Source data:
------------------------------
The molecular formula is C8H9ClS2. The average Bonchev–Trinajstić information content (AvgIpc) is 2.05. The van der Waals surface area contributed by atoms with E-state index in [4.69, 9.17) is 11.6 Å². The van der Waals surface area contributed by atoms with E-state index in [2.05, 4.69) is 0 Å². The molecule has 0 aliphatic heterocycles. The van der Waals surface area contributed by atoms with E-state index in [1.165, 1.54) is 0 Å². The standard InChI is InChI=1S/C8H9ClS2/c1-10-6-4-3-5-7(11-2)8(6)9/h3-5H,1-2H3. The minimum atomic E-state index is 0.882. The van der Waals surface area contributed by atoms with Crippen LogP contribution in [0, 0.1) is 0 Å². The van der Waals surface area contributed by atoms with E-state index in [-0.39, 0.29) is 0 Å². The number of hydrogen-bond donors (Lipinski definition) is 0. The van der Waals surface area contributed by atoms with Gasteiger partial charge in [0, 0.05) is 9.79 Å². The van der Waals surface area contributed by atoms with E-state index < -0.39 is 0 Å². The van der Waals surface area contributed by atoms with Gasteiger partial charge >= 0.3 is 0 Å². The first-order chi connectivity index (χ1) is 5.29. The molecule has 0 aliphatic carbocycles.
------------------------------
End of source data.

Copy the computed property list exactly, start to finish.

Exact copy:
The molecular formula is C8H9ClS2. The average Bonchev–Trinajstić information content (AvgIpc) is 2.05. The van der Waals surface area contributed by atoms with E-state index in [4.69, 9.17) is 11.6 Å². The van der Waals surface area contributed by atoms with E-state index in [2.05, 4.69) is 0 Å². The molecule has 0 aliphatic heterocycles. The van der Waals surface area contributed by atoms with E-state index in [1.165, 1.54) is 0 Å². The standard InChI is InChI=1S/C8H9ClS2/c1-10-6-4-3-5-7(11-2)8(6)9/h3-5H,1-2H3. The minimum atomic E-state index is 0.882. The van der Waals surface area contributed by atoms with Crippen LogP contribution in [0, 0.1) is 0 Å². The van der Waals surface area contributed by atoms with E-state index in [-0.39, 0.29) is 0 Å². The number of hydrogen-bond donors (Lipinski definition) is 0. The van der Waals surface area contributed by atoms with Gasteiger partial charge in [0, 0.05) is 9.79 Å². The van der Waals surface area contributed by atoms with E-state index < -0.39 is 0 Å². The van der Waals surface area contributed by atoms with Gasteiger partial charge >= 0.3 is 0 Å². The first-order chi connectivity index (χ1) is 5.29. The molecule has 0 aliphatic carbocycles.